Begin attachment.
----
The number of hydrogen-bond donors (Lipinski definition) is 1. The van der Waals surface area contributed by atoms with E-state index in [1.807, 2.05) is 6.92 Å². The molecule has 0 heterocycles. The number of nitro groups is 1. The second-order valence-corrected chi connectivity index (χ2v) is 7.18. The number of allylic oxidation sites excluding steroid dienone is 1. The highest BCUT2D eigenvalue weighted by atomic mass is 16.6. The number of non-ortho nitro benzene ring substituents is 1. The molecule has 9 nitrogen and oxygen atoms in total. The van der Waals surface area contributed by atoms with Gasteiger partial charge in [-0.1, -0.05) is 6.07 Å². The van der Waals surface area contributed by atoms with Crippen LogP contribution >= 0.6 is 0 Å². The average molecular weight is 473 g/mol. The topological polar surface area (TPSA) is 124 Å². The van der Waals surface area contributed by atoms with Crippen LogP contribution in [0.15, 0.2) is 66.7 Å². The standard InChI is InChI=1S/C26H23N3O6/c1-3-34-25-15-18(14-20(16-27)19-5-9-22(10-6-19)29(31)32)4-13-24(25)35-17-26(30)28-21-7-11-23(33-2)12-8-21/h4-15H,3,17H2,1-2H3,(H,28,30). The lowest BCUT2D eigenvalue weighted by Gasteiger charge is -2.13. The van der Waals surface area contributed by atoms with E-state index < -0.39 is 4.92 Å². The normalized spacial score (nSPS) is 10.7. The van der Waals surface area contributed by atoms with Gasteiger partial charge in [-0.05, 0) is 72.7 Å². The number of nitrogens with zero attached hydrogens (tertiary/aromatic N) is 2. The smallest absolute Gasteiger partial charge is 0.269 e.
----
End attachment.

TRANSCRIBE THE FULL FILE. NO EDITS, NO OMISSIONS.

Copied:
The number of hydrogen-bond donors (Lipinski definition) is 1. The van der Waals surface area contributed by atoms with E-state index in [1.807, 2.05) is 6.92 Å². The molecule has 0 heterocycles. The number of nitro groups is 1. The second-order valence-corrected chi connectivity index (χ2v) is 7.18. The number of allylic oxidation sites excluding steroid dienone is 1. The highest BCUT2D eigenvalue weighted by atomic mass is 16.6. The number of non-ortho nitro benzene ring substituents is 1. The molecule has 9 nitrogen and oxygen atoms in total. The van der Waals surface area contributed by atoms with Gasteiger partial charge in [-0.1, -0.05) is 6.07 Å². The van der Waals surface area contributed by atoms with Crippen LogP contribution >= 0.6 is 0 Å². The average molecular weight is 473 g/mol. The topological polar surface area (TPSA) is 124 Å². The van der Waals surface area contributed by atoms with Crippen LogP contribution in [0.15, 0.2) is 66.7 Å². The standard InChI is InChI=1S/C26H23N3O6/c1-3-34-25-15-18(14-20(16-27)19-5-9-22(10-6-19)29(31)32)4-13-24(25)35-17-26(30)28-21-7-11-23(33-2)12-8-21/h4-15H,3,17H2,1-2H3,(H,28,30). The lowest BCUT2D eigenvalue weighted by Gasteiger charge is -2.13. The van der Waals surface area contributed by atoms with E-state index < -0.39 is 4.92 Å². The normalized spacial score (nSPS) is 10.7. The van der Waals surface area contributed by atoms with Gasteiger partial charge in [-0.05, 0) is 72.7 Å². The number of nitrogens with zero attached hydrogens (tertiary/aromatic N) is 2. The smallest absolute Gasteiger partial charge is 0.269 e.